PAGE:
## Regarding the Clifford algebra and spinors

Hello! I´m currently taking a course in RQM and have some questions for which I didnt get any satisfactory answers on the lecture. All comments are appricieted!

1. Is the gamma zero tensor some kind of metric in the space for spinors? When normalizing our solution to the Dirac equation it seems as we use them exactly as our metric in SR.

2. As I understood it the gamma matricies are Lorentz invariant tensors. However when taking the norm of a spinor describing a particle moving in lets say the z-direction we get a answer that depends on the energy (only one component of our 4-momentum). In other words it seems as if our normalization is not invariant under Lorentz transformations and therefore not gamma 0?

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 Blog Entries: 2 Recognitions: Science Advisor For a Lorentz 4-vector, x·x is not invariant. To get an invariant you have to insert a metric, x·η·x where η = (-1, 1, 1, 1). Likewise for spinors, ψ†ψ is not an invariant, you must insert a 4x4 matrix that acts like a metric, and consider instead ψ†ηψ. Now if a Dirac spinor transforms like ψ → Lψ under a Lorentz transformation, then ψ†ηψ → ψ†L†ηLψ, and so the condition that this quantity is a Lorentz scalar is L†ηL = η. The solution is η = γ0.

 Quote by Bill_K For a Lorentz 4-vector, x·x is not invariant. To get an invariant you have to insert a metric, x·η·x where η = (-1, 1, 1, 1). Likewise for spinors, ψ†ψ is not an invariant, you must insert a 4x4 matrix that acts like a metric, and consider instead ψ†ηψ. Now if a Dirac spinor transforms like ψ → Lψ under a Lorentz transformation, then ψ†ηψ → ψ†L†ηLψ, and so the condition that this quantity is a Lorentz scalar is L†ηL = η. The solution is η = γ0.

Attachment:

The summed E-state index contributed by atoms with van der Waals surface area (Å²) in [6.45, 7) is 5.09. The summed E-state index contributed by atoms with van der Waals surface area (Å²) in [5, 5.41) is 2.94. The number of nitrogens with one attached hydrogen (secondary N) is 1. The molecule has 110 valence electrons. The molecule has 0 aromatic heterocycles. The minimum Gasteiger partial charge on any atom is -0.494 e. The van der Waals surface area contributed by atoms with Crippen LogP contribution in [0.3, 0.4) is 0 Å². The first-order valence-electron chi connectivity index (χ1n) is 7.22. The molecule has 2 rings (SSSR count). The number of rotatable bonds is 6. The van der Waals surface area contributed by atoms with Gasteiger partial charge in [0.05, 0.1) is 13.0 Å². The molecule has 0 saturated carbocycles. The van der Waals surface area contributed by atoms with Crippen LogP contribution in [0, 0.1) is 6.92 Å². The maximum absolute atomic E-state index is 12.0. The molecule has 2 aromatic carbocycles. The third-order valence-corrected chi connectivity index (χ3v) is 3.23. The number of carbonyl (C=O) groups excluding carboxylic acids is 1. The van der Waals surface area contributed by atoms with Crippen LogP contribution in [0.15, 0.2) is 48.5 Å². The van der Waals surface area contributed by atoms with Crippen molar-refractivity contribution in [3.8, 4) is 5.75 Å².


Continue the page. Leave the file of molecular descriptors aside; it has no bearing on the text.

Yes! This is what I mean when I say that it seems as we use the gamma 0 tensor as a metric. However ψγ0ψ = 1 - (p_z/E+m)2 for a particle moving in the z direction. Is the RHS really a Lorentz scalar?

Is it mathematically correct to actually call γ0 our metric in the space of spinors? Or is this just a smiliarity of how we use an metric?

## Regarding the Clifford algebra and spinors

Surely, if the electron is moving along the z axis then $p_z = p$ and then
$$1 - (\frac{p}{(E + m)})^2 = \frac{E^2 + 2Em + m^2 - p^2}{(E + m)^2} = \frac{2m}{(E + m)}$$
I'm no expert, but this doesn't look invariant to me.
 Blog Entries: 2 Recognitions: Science Advisor The correctly normalized plane wave solution has an additional factor of ((E + m)/2m)½ in front. E.g. Bjorken and Drell vol I gives the plane wave solution as ψ(pz) = ((E + m)/2m)½(pz/(E + m), 0, 1, 0) Multiply your answer of 2m/(E + m) by this additional factor squared, and you get 1.
 for free particle spinors,the convention is u-u=2mS$\dagger$S,where S is two component spinor normalized by S$\dagger$S=1.
 Thanks Bill
 Yeah I agree with you, but dont you see the problem I´m pointing at? :) 1) Our metric (γ0) defines an inner product which gives us a norm, |ψ|2 = ψ†ηψ. 2)When I calculate the norm of a spinor it is dependent of its energy. 3) Energy is not a Lorentz scalar so the norm is not invariant under Lorentz transformations. So it seems to me that our metric is not Lorentz invariant. But I assume that there is some misunderstanding in my logic..

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